The English Fingering System

The English Fingering System


The English Concertina

This started as a response to a question in the usenet rec.music.makers.squeezebox newsgroup. I'll leave it pretty much as I wrote it there, with the additional suggestion that if you want a *full* layout of the buttons, you should print the end drawings of the typical English on my "Tour" pages, and use the information contained here to start filling out the note names. In particular, if you have a PostScript capable printer, you probably should download and print the PostScript versions, since they will look nicer.

If you have a tenor, start what I show one set of buttons up from the bottom, and then fill in backwards to the bottom. If you have a tenor-treble, or an extended treble, you will have to draw one more button in each row prior to starting to fill out the chart. If you have a baritone-treble, you'll need to add two extra buttons to each rwo.

Here are the images:

Now -- to the article:

Joseph Kesselman, yclept Keshlam wrote:

I've seen the claim in this newsgroup that "the English concertina is so logically laid out that normal sheet music _is_ tablature for this instrument." I don't think I've seen anyone explain this, though... and as someone who has never played English, I wonder if there's less to it than meets the eye. Please don't take this as a challenge; I just want to understand what's meant by the phrase...

[ ... ]

Is there anything else going on here that supports the statement, such as "spaces on one hand, lines on the other"? Or does it really mean only and exactly "one note per key"? If the latter, it's really not that profound a statement.

The fact that the left hand is all lines, and the right hand is all spaces is part of it, but only part. I think that I will attempt to do some ASCII art of part of the keyboard. (I'll be leaving out the *many* ledger lines above the staff, and drawing only the treble (the tenor, baritone, and bass go well below that.)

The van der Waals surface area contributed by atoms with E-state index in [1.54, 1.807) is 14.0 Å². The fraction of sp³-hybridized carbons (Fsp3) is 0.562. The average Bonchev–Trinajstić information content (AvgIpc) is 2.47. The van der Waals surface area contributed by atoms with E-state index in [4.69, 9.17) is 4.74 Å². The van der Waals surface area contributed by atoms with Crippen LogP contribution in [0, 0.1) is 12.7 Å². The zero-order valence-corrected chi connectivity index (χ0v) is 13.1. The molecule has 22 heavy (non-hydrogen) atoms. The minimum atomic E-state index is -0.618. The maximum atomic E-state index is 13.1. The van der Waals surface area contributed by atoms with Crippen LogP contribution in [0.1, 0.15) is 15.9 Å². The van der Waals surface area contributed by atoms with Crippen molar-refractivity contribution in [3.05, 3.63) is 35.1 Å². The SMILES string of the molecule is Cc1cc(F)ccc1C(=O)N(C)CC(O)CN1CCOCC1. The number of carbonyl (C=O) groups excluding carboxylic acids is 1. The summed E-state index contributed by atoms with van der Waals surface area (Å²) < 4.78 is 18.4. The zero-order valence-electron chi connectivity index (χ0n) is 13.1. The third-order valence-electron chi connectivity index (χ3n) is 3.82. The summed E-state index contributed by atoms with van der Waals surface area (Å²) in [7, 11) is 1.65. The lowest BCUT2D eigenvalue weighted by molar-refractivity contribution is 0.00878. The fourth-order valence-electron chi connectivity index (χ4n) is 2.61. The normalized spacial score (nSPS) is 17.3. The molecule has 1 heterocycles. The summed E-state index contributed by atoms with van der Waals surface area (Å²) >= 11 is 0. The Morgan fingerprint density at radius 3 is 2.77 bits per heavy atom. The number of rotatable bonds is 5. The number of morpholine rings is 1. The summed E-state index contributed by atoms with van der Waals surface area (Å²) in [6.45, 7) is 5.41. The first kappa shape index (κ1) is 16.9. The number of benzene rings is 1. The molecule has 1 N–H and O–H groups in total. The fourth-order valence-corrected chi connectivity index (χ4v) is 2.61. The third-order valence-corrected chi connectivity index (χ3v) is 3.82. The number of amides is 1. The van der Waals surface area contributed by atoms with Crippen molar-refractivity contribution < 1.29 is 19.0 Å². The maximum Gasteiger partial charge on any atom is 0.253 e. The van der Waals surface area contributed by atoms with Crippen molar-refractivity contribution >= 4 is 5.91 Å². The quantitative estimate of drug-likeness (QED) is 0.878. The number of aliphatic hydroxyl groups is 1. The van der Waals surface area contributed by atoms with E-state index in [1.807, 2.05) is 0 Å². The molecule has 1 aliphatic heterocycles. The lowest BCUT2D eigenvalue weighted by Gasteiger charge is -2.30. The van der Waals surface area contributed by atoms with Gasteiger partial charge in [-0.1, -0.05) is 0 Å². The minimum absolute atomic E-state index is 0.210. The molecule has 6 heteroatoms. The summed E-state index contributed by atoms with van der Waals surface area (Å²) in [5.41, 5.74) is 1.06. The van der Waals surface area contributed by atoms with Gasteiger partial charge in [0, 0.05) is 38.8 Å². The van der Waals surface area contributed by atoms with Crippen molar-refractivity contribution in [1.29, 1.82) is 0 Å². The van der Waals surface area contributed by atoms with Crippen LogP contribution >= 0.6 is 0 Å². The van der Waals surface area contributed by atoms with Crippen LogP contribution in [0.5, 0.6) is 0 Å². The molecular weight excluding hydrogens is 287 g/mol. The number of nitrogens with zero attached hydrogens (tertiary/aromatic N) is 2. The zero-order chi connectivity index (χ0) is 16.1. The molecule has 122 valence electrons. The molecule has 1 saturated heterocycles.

Also, in another followup was mentioned that the accidentals are adjacent to the notes of which they are sharps or flats. Since there is room for only one, a choice had to be made, and the choices made are good in key signatures up through four sharps, and down through three flats. There are two notes which are present under *both* names. D#/Eb and G#/Ab.

Imagine the fingers pointing *up* in the drawing below. (They will be closer to horizontal when you are playing, unless you are lying down. :-)

                L E F T              |         R I G H T
                                     | 
                                     | 
                                     |   ( Bb)   ( B )
                    -( A )- -( Ab )- |   -----   -----
                                     |                   ( G )   ( G# )
 ----( F#)---( F )------------------ | ---------------------------------
                                     |   ( Eb)   ( E )
 --------------------( D )---( D# )- | ---------------------------------
                                     |                   ( C )   ( C# ) 
 ----( Bb)---( B )------------------ | ---------------------------------
                                     |   ( Ab)   ( A )
 --------------------( G )---( G# )- | ---------------------------------
                                     |                   ( F )   ( F#)
 ----( Eb)---( E )------------------ |----------------------------------
                                     |   ( D#)   ( D )
                    -( C )- -( C# )- |   -----   -----   -----   -----  
                                     |                   ( B )   ( Bb)
    -( Ab)- -( A )-                  |   -----   -----
                                     |   ( G#)   ( G )